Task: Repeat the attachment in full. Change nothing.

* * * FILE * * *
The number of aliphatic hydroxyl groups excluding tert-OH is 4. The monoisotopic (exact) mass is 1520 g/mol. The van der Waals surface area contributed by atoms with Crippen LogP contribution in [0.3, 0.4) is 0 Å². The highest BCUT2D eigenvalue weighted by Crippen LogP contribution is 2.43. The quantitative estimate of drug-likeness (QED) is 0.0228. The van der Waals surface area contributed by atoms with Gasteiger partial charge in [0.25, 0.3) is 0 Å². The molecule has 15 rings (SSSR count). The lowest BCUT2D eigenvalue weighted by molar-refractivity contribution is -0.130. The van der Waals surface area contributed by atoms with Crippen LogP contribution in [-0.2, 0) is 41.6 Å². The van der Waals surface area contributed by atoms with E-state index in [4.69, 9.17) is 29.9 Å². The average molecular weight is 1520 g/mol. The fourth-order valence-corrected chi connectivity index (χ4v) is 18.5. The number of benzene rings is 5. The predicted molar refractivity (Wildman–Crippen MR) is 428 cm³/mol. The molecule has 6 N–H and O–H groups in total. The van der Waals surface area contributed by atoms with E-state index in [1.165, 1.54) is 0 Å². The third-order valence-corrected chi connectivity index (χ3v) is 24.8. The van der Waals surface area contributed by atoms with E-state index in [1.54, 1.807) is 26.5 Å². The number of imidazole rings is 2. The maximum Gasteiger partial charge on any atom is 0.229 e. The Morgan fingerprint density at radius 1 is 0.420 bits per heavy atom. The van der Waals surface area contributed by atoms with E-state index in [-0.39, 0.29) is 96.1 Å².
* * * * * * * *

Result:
The number of aliphatic hydroxyl groups excluding tert-OH is 4. The monoisotopic (exact) mass is 1520 g/mol. The van der Waals surface area contributed by atoms with Crippen LogP contribution in [0.3, 0.4) is 0 Å². The highest BCUT2D eigenvalue weighted by Crippen LogP contribution is 2.43. The quantitative estimate of drug-likeness (QED) is 0.0228. The van der Waals surface area contributed by atoms with Gasteiger partial charge in [0.25, 0.3) is 0 Å². The molecule has 15 rings (SSSR count). The lowest BCUT2D eigenvalue weighted by molar-refractivity contribution is -0.130. The van der Waals surface area contributed by atoms with Crippen LogP contribution in [-0.2, 0) is 41.6 Å². The van der Waals surface area contributed by atoms with E-state index in [4.69, 9.17) is 29.9 Å². The average molecular weight is 1520 g/mol. The fourth-order valence-corrected chi connectivity index (χ4v) is 18.5. The number of benzene rings is 5. The predicted molar refractivity (Wildman–Crippen MR) is 428 cm³/mol. The molecule has 6 N–H and O–H groups in total. The van der Waals surface area contributed by atoms with E-state index in [1.165, 1.54) is 0 Å². The third-order valence-corrected chi connectivity index (χ3v) is 24.8. The van der Waals surface area contributed by atoms with E-state index in [1.54, 1.807) is 26.5 Å². The number of imidazole rings is 2. The maximum Gasteiger partial charge on any atom is 0.229 e. The Morgan fingerprint density at radius 1 is 0.420 bits per heavy atom. The van der Waals surface area contributed by atoms with E-state index in [-0.39, 0.29) is 96.1 Å².